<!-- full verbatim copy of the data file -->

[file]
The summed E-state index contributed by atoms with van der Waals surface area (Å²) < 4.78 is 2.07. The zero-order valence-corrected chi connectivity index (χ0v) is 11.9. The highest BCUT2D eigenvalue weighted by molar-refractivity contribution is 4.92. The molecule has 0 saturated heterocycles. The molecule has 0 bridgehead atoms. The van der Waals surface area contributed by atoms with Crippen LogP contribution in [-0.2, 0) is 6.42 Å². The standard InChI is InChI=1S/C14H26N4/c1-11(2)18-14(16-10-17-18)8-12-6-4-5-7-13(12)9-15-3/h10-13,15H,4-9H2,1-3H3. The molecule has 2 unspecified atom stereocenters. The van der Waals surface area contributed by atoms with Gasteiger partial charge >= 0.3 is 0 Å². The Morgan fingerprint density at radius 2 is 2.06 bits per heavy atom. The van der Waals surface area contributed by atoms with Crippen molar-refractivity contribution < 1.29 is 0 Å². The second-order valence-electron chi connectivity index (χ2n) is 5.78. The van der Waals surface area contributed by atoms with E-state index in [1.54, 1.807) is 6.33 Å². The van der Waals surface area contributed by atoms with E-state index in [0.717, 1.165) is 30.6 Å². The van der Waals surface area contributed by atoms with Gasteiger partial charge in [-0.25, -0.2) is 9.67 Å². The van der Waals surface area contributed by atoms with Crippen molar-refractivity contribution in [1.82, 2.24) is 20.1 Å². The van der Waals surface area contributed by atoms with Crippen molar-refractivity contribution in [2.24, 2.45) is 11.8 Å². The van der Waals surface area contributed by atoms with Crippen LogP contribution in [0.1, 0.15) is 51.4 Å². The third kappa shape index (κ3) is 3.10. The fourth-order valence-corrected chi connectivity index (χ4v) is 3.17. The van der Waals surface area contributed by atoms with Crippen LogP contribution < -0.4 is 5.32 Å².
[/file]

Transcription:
The summed E-state index contributed by atoms with van der Waals surface area (Å²) < 4.78 is 2.07. The zero-order valence-corrected chi connectivity index (χ0v) is 11.9. The highest BCUT2D eigenvalue weighted by molar-refractivity contribution is 4.92. The molecule has 0 saturated heterocycles. The molecule has 0 bridgehead atoms. The van der Waals surface area contributed by atoms with Crippen LogP contribution in [-0.2, 0) is 6.42 Å². The standard InChI is InChI=1S/C14H26N4/c1-11(2)18-14(16-10-17-18)8-12-6-4-5-7-13(12)9-15-3/h10-13,15H,4-9H2,1-3H3. The molecule has 2 unspecified atom stereocenters. The van der Waals surface area contributed by atoms with Gasteiger partial charge >= 0.3 is 0 Å². The Morgan fingerprint density at radius 2 is 2.06 bits per heavy atom. The van der Waals surface area contributed by atoms with Crippen molar-refractivity contribution < 1.29 is 0 Å². The second-order valence-electron chi connectivity index (χ2n) is 5.78. The van der Waals surface area contributed by atoms with E-state index in [1.54, 1.807) is 6.33 Å². The van der Waals surface area contributed by atoms with E-state index in [0.717, 1.165) is 30.6 Å². The van der Waals surface area contributed by atoms with Gasteiger partial charge in [-0.25, -0.2) is 9.67 Å². The van der Waals surface area contributed by atoms with Crippen molar-refractivity contribution in [1.82, 2.24) is 20.1 Å². The van der Waals surface area contributed by atoms with Crippen molar-refractivity contribution in [2.24, 2.45) is 11.8 Å². The van der Waals surface area contributed by atoms with Crippen LogP contribution in [0.1, 0.15) is 51.4 Å². The third kappa shape index (κ3) is 3.10. The fourth-order valence-corrected chi connectivity index (χ4v) is 3.17. The van der Waals surface area contributed by atoms with Crippen LogP contribution < -0.4 is 5.32 Å².